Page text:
The editor-in-chief of Al Bawaba Egypt, which is not affiliated to Al Bawaba News, has been forced to apologise and declare his support of the country’s leader Abdel Fattah El Sisi after the state confiscated Sunday’s edition of the title.
The Al Bawaba Egypt newspaper was pulled from the press on Saturday evening over a front page article questioning why former Mubarak-era Minister of Interior Habib Al-Adly has been allowed escape justice, despite a 7-year sentence for squandering public funds issued in April.
Adly’s current location is publicly unknown and he is not currently being held in custody despite the verdict.
Following the confiscation, Al Bawaba Egypt issued a statement saying that the seizure had been ordered by “certain entities” over the controversial article concerned the former minister’s whereabouts. The newspaper branded the decision as “irrational conduct” in the statement.
Despite being held under house arrest, Adly was not present when the verdict was issued and police have allegedly been unable to find him ever since.
In the statement Press Syndicate board member Aboul Seoud Mohamed was cited as saying the confiscation of newspapers is a “continuation of the undermining of journalism and elimination of freedom of expression”.
The confiscation of newspapers in Egypt is unconstitutional according to Article 71 of the Constitution, which states that “times of war or public mobilization” are the circumstances under which temporary censorship is allowed. However, the current emergency law allows the president to seize publications if deemed “necessary”.
Later the newspaper’s editor-in-chief Abdel Reheem Ali published an opinion piece in which he apologised to state leadership for the critical article amid calls for him to be expelled from his other position, a Member of Parliament.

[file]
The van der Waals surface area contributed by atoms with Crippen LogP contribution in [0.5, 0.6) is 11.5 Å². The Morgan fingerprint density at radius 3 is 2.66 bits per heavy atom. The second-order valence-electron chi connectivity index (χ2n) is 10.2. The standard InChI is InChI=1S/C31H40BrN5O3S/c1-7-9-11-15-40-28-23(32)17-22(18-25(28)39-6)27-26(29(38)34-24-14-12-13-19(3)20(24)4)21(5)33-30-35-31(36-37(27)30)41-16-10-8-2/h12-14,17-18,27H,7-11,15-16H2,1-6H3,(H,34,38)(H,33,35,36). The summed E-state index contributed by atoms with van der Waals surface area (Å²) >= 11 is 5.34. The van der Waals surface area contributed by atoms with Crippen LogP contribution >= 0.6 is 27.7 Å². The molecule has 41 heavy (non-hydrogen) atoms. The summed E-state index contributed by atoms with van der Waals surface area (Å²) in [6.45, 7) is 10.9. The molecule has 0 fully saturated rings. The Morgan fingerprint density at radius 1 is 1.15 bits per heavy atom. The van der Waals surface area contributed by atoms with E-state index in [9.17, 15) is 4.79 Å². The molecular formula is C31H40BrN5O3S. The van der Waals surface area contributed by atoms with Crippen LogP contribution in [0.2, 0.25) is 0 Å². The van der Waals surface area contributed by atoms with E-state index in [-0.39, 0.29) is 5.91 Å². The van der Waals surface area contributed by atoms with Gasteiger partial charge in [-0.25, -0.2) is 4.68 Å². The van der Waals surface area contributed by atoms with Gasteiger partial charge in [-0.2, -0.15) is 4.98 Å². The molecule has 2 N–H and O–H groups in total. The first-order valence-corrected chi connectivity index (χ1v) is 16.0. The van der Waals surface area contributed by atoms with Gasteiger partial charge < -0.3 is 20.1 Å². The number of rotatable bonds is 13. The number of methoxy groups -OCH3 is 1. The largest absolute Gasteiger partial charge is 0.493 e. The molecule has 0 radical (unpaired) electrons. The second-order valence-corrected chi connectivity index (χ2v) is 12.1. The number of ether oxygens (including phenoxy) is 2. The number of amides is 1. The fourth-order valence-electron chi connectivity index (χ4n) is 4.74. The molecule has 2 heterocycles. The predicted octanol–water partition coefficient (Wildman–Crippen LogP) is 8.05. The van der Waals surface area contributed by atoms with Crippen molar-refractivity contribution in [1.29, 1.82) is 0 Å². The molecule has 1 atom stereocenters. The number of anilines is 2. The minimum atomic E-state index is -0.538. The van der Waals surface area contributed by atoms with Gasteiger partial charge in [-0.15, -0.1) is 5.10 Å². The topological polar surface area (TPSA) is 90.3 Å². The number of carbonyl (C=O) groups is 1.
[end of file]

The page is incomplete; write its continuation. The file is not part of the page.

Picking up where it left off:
Ali penned a piece titled “They are damaging the president’s image”, in which he argued that censorship was against the “values and ethics of Al-Sisi”, who accepted criticism.
Ali also defended the crackdown on the Muslim Brotherhood and asserted his support for Al-Sisi in the 2018 presidential election.
The newspaper’s website also published an apology on behalf of its managers and editorial teams for publishing the critical piece.
The latest confiscation of the usually pro-government publication comes just months after officials pulled an issue which laid blame on the security forces for their failure to protect Christians.
Press censorship, bans and even the outright seizure of publications deemed critical towards the regime has become common in Egypt under President Abdel Fattah El Sisi.
Following a series of critical articles last year, a state-run committee assigned to seizing funds and assets of Muslim Brotherhood affiliated members froze the assets of the Daily News Egypt and the publication’s owner Mostafa Sakr over alleged ties to the banned group.
The publication’s website was blocked alongside other independent outlets including Mada Masr in May this year.
Control of the outlet was seized by the government and it is now overseen by the state owned newspaper, Al Akhbar al Youm.
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